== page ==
August 10, 2022
Tod Machover 2022-2023 Season Highlights
Called “America’s most wired composer” by The Los Angeles Times and a “musical visionary” by The New York Times, Tod Machover’s 2022-23 season is marked by major new works. In October, MIT presents three world premieres from Machover as part of the opening of the new MIT Museum. In December, MIT hosts a brand-new production of Machover’s very first opera, VALIS, almost thirty years after its premiere in 1987, starring Davoné Tines. And in March 2023, the first element of Machover’s next opera, based on The Overstory, Richard Powers’ Pulitzer-prize-winning novel, has its world premiere at Lincoln Center, with the multi-Grammy Award-winning mezzo-soprano Joyce DiDonato and the Sejong Soloists.

2022-23 Season Highlights

October 14 and 15, 2022
Brain, Body + Breath: A Multisensory Concert for the Opening of the New MIT Museum
MIT Museum, 314 Main Street, Cambridge, MA

Featuring three Machover world premieres with spectacular graphics by Peter Torpey, this concert at the brand-new MIT Museum explores the ways that music affects our bodies and minds while we are producing, creating or listening to sound. Performed by a handpicked ensemble of young New York-based soloists, led by violinist Marina Kifferstein.

VocaGammified (2019-2021) is based on research showing that certain Gamma frequencies can stimulate the brain and treat certain neurodegenerative diseases; the soloist is soprano Karol Bennett.

Breathed (2022) considers how different breathing patterns and rhythms both reflect and influence our emotional state and physical wellbeing; the soloist is Jessica Shand on alto flute.

Brain Opera 2.0 (1996-2022) is a radical reimagining of Machover’s seminal interactive work originally commissioned for the first Lincoln Center Festival and based on Marvin Minsky’s classic “Society of Mind.” This new composition explores the complex relationship between the human mind and music.

December 16-18, 2022
VALIS: An Opera by Tod Machover: World Premiere of a New Production
Baritone Davóne Tines and Mezzo-Soprano Anaïs Reno
MIT Theatre Arts Black Box Theatre, 345 Vassar Street, Cambridge MA

Tod Machover’s first opera, VALIS, broke new ground and garnered rave reviews when it premiered in 1987, and this production will give audiences the first opportunity in almost 30 years to experience this seminal work live. The opera is based on the Philip K. Dick novel of the same name. VALIS tells the story of Horselover Fat—the author’s alter-ego—who has a surreal, life-changing “pink light” experience. Fat explores the edges of reality and technology and considers the possibility of hope in a world of paranoia and disintegration – themes even more relevant today than when the opera was first performed.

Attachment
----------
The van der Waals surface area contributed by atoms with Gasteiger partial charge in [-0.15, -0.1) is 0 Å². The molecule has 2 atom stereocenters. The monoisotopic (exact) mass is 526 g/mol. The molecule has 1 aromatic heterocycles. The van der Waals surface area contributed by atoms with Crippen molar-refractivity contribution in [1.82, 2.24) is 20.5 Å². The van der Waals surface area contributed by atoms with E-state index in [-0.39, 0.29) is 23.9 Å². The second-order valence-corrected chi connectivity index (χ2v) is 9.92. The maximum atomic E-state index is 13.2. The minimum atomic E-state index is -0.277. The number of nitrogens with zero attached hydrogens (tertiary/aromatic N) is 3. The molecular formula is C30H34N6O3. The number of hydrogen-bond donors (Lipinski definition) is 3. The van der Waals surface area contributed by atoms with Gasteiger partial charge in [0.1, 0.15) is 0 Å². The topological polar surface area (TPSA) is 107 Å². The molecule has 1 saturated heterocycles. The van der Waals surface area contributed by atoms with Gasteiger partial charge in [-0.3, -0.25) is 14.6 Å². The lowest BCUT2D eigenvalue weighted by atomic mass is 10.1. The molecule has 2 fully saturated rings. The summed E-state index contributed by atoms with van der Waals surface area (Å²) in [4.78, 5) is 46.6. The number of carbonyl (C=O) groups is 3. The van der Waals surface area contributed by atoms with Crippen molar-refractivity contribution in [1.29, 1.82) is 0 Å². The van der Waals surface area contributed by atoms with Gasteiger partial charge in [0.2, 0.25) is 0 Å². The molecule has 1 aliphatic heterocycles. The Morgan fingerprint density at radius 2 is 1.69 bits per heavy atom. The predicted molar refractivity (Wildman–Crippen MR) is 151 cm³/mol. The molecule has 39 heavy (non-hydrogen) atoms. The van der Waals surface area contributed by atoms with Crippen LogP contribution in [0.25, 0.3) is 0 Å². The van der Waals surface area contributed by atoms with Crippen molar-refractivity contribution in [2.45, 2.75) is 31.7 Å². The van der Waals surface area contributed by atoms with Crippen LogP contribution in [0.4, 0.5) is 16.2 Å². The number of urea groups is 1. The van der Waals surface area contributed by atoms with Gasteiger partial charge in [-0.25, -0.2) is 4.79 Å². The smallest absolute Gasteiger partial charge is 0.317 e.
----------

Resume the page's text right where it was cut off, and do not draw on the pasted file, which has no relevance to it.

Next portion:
This production stars the path-breaking baritone Davóne Tines (who starred in X: The Life and Times of Malcolm X with Detroit Opera) and mezzo-soprano Anaïs Reno, a quickly rising young vocal star with a love of jazz and The American Songbook. They are joined by a brilliant ensemble of young performers.

Director Jay Scheib (who directed last season’s Bat Out of Hell) is known for genre-defying works of daring physicality and the integration of new (and used) technologies in live performance.

March 7, 2023
World Premiere of The Overstory: Overture
Joyce DiDonato and the Sejong Soloists, Conducted by Earl Lee
Alice Tully Hall at Lincoln Center

The Overstory: Overture is the first glimpse of Machover’s next opera, The Overstory, based on Richard Powers’ Pulitzer-Prize-winning novel of the same name.  Overstory Overture is a 35-minute dramatic piece for mezzo-soprano, string orchestra (with keyboard and “wood” percussion) and electronics. The narrative focuses on the character of Patricia Westerford, a scientist who discovers the powerful communication network of trees that suggests an entirely new relationship between the human and the nonhuman. The Overstory: Overture stars multiple GRAMMY Award-winner Joyce DiDonato (starring in the Met’s production of The Hours in November) as Westerford; she is joined by the internationally renowned chamber orchestra Sejong Soloists, which commissioned the work, conducted by Earl Lee, Assistant Conductor of the Boston Symphony Orchestra. Movement design is by Karole Armitage, a boundary-pushing choreographer known for blending dance, music, visual art and science.

In potently poetic language, Westerford recounts the professional ostracism she faced after publishing her radical discoveries, celebrates the implications of a worldwide network of communicating trees and deplores the destruction that our species visits on the nature that surrounds us. She offers an inspiring vision of a new, more balanced, relationship between the human and the nonhuman, and speaks eloquently about what humans can – must, in fact, urgently - learn from trees about building synergistic, supportive societies.  Machover’s score for The Overstory: Overture creates two parallel narratives: one for the human perspective, represented by Joyce DiDonato; the other, for the “world of trees,” is represented by the instrumental ensemble. At various times, these layers ignore each other or clash or intermingle, and at certain moments, finally merge. Machover’s signature electronics help to make tree communication – flitting fast through the air or delicately pulsating “underground” – palpable, while exaggerating contrasts and building sonic connections between soloist and orchestra. 

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